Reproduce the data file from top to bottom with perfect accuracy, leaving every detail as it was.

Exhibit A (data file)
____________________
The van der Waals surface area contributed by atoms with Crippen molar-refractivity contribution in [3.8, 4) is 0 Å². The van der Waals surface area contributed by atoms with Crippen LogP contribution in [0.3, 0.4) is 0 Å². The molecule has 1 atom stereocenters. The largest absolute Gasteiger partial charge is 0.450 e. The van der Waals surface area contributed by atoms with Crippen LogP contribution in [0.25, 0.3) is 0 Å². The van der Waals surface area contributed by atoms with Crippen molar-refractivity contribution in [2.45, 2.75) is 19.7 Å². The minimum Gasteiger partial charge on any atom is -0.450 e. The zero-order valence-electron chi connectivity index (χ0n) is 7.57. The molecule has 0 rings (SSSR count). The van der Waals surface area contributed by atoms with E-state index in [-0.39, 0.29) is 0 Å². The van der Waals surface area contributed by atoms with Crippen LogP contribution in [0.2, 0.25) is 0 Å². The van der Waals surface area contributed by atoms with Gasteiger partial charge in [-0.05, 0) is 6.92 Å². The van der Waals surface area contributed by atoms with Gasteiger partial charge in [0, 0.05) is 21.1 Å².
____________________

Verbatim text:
The van der Waals surface area contributed by atoms with Crippen molar-refractivity contribution in [3.8, 4) is 0 Å². The van der Waals surface area contributed by atoms with Crippen LogP contribution in [0.3, 0.4) is 0 Å². The molecule has 1 atom stereocenters. The largest absolute Gasteiger partial charge is 0.450 e. The van der Waals surface area contributed by atoms with Crippen LogP contribution in [0.25, 0.3) is 0 Å². The van der Waals surface area contributed by atoms with Crippen molar-refractivity contribution in [2.45, 2.75) is 19.7 Å². The minimum Gasteiger partial charge on any atom is -0.450 e. The zero-order valence-electron chi connectivity index (χ0n) is 7.57. The molecule has 0 rings (SSSR count). The van der Waals surface area contributed by atoms with E-state index in [-0.39, 0.29) is 0 Å². The van der Waals surface area contributed by atoms with Crippen LogP contribution in [0.2, 0.25) is 0 Å². The van der Waals surface area contributed by atoms with Gasteiger partial charge in [-0.05, 0) is 6.92 Å². The van der Waals surface area contributed by atoms with Gasteiger partial charge in [0, 0.05) is 21.1 Å².